Editor, The Times:
Playgrounds are a hot topic.
New designs for no fewer than six play spaces are being considered up and down the North Thompson Valley at this very moment.
• Thomson Headwaters Services Committee has been advised by its insurance inspector that play equipment in Blue River must be removed.
• The playground the THSC owns in Avola has a 25-year-old wooden adventure structure, a much loved but out-dated dino-climber and a standard merry-go-round that are now considered unsafe.
• Raft River PAC is requesting a new design for play space for its intermediate and senior students.
• Star Lake Women’s Institute, Blackpool Hall Committee and TNRD will be making decisions for developing a playground behind the Blackpool Hall.
• Rotary Club is looking into a proposal for a spray park.
• Dr. Mackenzie hopes to develop the abandoned planer mill site for the benefit of play, education, tourist attraction and cultural events.
A little research into the topic indicates that a well designed play-space is not child’s play.
Fascinating web pages open the imagination while guarding the children’s safety and allowing physical challenges as well as social interactions, creative experiences and a cultural expression the community wishes to convey.
A new trend to use natural materials in safe public playgrounds makes previously expected standard equipment look out-of-date.
With a little ingenuity of design, children visiting these six new play spaces in the North Thompson valley might get to experience things they do not otherwise get to do in a school or city setting. It is something to consider.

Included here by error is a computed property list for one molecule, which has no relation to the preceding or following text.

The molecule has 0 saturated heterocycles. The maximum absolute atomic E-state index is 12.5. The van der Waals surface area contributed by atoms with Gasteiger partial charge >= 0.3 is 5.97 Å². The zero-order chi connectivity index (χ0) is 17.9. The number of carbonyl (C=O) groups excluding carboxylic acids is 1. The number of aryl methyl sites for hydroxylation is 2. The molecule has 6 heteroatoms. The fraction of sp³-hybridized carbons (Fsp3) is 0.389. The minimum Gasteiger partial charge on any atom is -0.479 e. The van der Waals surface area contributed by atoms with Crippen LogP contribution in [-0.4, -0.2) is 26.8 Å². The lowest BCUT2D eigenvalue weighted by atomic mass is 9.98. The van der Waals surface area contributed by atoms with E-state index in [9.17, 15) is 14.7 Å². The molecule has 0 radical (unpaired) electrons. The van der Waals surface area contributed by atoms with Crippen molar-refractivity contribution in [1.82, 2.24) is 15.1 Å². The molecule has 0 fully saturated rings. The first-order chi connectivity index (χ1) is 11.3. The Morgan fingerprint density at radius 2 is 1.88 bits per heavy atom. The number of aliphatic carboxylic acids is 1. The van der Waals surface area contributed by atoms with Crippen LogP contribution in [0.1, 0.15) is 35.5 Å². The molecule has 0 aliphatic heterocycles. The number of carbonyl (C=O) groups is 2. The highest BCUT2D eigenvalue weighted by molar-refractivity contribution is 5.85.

Tourists with children arriving from many parts of the world….
How long have they been sitting in an airplane?
How long have they been driving?
What can they learn about Canada, rivers, mountains, animals, etc?
How much do they want to explore, pretend, imagine and participate in the scenery all around them? As they travel for days through the mountainside, what would they rather do: Get to a playground and it is the same equipment they have in the city? Or get to a playground where they can experience, learn, and remember their trip to Canada’s wilderness?
These web pages stimulate ideas:
• space2place.com/#/sfu-childcare Did you know that stumps with roots are acceptable climbing equipment?
• www.naturalplaygrounds.ca This web page explains the designers purpose, benefits, safety, advantages, and includes a catalogue of components to order when you design your own play space.
• dads4play Shares their philosophy: “Through play we learn to problem solve, to share, to act independently.”
playgroundology Alex Smith is the editor of this web page sharing discussions and designs from around the world including a confrontation between irate parents and the police after an empty lot was transformed by volunteers to be a play space and the government tried to tear it down.
• Google “Eric Scragg” (a Canadian of international fame) to see some amazing woodworks for playgrounds.
Gardens, mazes, slopes, rocks, logs, historic or geographical features, emphasis on the setting and not the manufactured structure are components of play spaces designed for ecologically conscious communities in beautiful British Columbia.
Imagine the potential of six new play-spaces to explore, each with unique dynamics and each becoming a memorable part of a child’s ever-increasing life experience. Imagine the potential for community input as the designs take shape and skilled individuals offer to share this opportunity.